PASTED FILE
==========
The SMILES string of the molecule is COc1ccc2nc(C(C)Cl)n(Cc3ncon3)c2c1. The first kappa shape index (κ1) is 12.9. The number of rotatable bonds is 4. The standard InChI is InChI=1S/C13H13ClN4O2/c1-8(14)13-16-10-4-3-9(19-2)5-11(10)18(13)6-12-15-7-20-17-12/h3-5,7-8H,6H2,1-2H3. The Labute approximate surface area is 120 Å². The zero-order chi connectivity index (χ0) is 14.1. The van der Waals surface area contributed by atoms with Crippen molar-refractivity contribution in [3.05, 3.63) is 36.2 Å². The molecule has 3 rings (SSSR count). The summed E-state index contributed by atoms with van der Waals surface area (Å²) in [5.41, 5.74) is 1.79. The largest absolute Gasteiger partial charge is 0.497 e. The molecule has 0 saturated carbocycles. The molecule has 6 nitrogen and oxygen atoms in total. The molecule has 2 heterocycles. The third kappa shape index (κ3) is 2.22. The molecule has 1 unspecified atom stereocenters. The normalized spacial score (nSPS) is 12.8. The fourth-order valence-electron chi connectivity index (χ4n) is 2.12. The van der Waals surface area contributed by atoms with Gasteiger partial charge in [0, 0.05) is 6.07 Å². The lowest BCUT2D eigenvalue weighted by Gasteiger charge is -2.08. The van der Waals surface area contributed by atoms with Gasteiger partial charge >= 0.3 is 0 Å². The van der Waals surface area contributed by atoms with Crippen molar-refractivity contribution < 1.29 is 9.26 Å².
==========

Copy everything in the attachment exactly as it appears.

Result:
The SMILES string of the molecule is COc1ccc2nc(C(C)Cl)n(Cc3ncon3)c2c1. The first kappa shape index (κ1) is 12.9. The number of rotatable bonds is 4. The standard InChI is InChI=1S/C13H13ClN4O2/c1-8(14)13-16-10-4-3-9(19-2)5-11(10)18(13)6-12-15-7-20-17-12/h3-5,7-8H,6H2,1-2H3. The Labute approximate surface area is 120 Å². The zero-order chi connectivity index (χ0) is 14.1. The van der Waals surface area contributed by atoms with Crippen molar-refractivity contribution in [3.05, 3.63) is 36.2 Å². The molecule has 3 rings (SSSR count). The summed E-state index contributed by atoms with van der Waals surface area (Å²) in [5.41, 5.74) is 1.79. The largest absolute Gasteiger partial charge is 0.497 e. The molecule has 0 saturated carbocycles. The molecule has 6 nitrogen and oxygen atoms in total. The molecule has 2 heterocycles. The third kappa shape index (κ3) is 2.22. The molecule has 1 unspecified atom stereocenters. The normalized spacial score (nSPS) is 12.8. The fourth-order valence-electron chi connectivity index (χ4n) is 2.12. The van der Waals surface area contributed by atoms with Gasteiger partial charge in [0, 0.05) is 6.07 Å². The lowest BCUT2D eigenvalue weighted by Gasteiger charge is -2.08. The van der Waals surface area contributed by atoms with Gasteiger partial charge >= 0.3 is 0 Å². The van der Waals surface area contributed by atoms with Crippen molar-refractivity contribution < 1.29 is 9.26 Å².